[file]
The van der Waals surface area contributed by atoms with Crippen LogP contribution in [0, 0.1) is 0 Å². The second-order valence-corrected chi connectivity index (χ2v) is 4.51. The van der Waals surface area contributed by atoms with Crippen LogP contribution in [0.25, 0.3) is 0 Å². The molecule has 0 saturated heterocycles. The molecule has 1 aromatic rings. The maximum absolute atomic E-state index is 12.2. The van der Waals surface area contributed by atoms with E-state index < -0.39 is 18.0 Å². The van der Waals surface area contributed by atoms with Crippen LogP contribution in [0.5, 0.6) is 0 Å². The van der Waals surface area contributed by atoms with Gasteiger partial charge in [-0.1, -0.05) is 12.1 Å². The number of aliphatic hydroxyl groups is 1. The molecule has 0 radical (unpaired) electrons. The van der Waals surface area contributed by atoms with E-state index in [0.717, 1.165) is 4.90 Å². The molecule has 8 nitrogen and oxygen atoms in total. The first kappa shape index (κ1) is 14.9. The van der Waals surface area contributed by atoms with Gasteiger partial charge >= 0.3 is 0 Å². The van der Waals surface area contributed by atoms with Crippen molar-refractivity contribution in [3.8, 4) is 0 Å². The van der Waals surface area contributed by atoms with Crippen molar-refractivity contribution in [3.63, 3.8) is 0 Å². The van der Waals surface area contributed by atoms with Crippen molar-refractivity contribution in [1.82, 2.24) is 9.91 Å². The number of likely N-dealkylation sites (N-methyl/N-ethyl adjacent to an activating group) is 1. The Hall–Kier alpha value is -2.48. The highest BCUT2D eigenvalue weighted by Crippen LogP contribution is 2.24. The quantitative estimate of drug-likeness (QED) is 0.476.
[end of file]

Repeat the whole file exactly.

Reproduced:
The van der Waals surface area contributed by atoms with Crippen LogP contribution in [0, 0.1) is 0 Å². The second-order valence-corrected chi connectivity index (χ2v) is 4.51. The van der Waals surface area contributed by atoms with Crippen LogP contribution in [0.25, 0.3) is 0 Å². The molecule has 0 saturated heterocycles. The molecule has 1 aromatic rings. The maximum absolute atomic E-state index is 12.2. The van der Waals surface area contributed by atoms with E-state index < -0.39 is 18.0 Å². The van der Waals surface area contributed by atoms with Crippen LogP contribution in [0.5, 0.6) is 0 Å². The van der Waals surface area contributed by atoms with Gasteiger partial charge in [-0.1, -0.05) is 12.1 Å². The number of aliphatic hydroxyl groups is 1. The molecule has 0 radical (unpaired) electrons. The van der Waals surface area contributed by atoms with E-state index in [0.717, 1.165) is 4.90 Å². The molecule has 8 nitrogen and oxygen atoms in total. The first kappa shape index (κ1) is 14.9. The van der Waals surface area contributed by atoms with Gasteiger partial charge >= 0.3 is 0 Å². The van der Waals surface area contributed by atoms with Crippen molar-refractivity contribution in [3.8, 4) is 0 Å². The van der Waals surface area contributed by atoms with Crippen molar-refractivity contribution in [3.63, 3.8) is 0 Å². The van der Waals surface area contributed by atoms with Crippen molar-refractivity contribution in [1.82, 2.24) is 9.91 Å². The number of likely N-dealkylation sites (N-methyl/N-ethyl adjacent to an activating group) is 1. The Hall–Kier alpha value is -2.48. The highest BCUT2D eigenvalue weighted by Crippen LogP contribution is 2.24. The quantitative estimate of drug-likeness (QED) is 0.476.